Chekhov exhorted writers not to put a gun onstage unless a character is going to fire it. But this advice has a corollary for audiences: "If there's a pistol on the mantelpiece in Act I, it'll go off by Act III."
If only Apple had paid attention.
Apple wasn't the first company to use DRM to prevent users from installing software on devices without its approval (game consoles did this for years), but it WAS the first company to popularize the model for general purpose devices.
Ten years ago, I predicted that once Apple gave itself the power to decide which software you were allowed to use, governments would start ordering it to prevent you from using software they didn't like.
3 years ago, Apple kicked working VPNs out of the Chinese App Store, so that the Chinese state - which was in the midst of rounding up ONE MILLION Uyghurs and putting them in concentration camps - could spy on its population more effectively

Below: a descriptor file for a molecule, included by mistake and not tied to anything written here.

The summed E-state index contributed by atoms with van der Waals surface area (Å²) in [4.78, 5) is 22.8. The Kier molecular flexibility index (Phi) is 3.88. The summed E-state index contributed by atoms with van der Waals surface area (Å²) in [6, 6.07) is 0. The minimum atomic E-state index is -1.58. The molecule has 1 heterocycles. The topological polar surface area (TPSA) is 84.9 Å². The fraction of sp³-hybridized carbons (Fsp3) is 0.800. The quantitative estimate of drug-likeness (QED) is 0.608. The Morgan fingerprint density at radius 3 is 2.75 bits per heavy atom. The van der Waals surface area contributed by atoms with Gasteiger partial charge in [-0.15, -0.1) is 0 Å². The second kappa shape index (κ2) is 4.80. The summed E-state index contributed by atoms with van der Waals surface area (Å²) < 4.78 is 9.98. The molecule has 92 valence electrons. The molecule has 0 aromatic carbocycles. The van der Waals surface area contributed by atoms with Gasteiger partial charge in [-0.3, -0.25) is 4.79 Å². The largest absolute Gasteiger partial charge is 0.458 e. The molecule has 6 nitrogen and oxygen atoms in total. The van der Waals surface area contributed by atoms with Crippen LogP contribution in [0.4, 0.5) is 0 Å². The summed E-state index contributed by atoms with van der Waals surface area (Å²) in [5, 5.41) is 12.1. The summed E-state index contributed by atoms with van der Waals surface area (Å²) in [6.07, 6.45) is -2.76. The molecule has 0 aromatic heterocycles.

Now, Apple's purged its Chinese App Store of RSS readers, which allow Apple customers in China to evade state censorship and surveillance, which have been used in lethal ways, including targeting dissidents for organ-harvesting.
This is a really stark example of the failure of the "feudal security" model we have evolved as states have both failed to create protections for users (e.g. a US federal privacy law with a private right of action) and to prevent monopolization of tech.
Deprived of the legal tools to defend ourselves with, we are forced to seek protection from feudal seigneurs (e.g. tech companies) and hope that their business interests align with our human rights interests.
So you can use Chrome, which is about to start blocking third-party cookies, meaning that other people can't track you - but Google can. Google doesn't want to protect your privacy - it wants to get a piece of the action.
Google will use this power to incidentally protect your privacy by blocking some of the worst online surveillance, but if you're worried about Google itself (or one of its trusted parties) abusing your data, Chrome won't help you.
Meanwhile, the policies that Apple relies on to prevent companies creating third-party app stores - policies like DMCA 1201, the copyright law that bans breaking Apple DRM - are defended by an infinite warchest funded by all the tech giants, who all rely on it.
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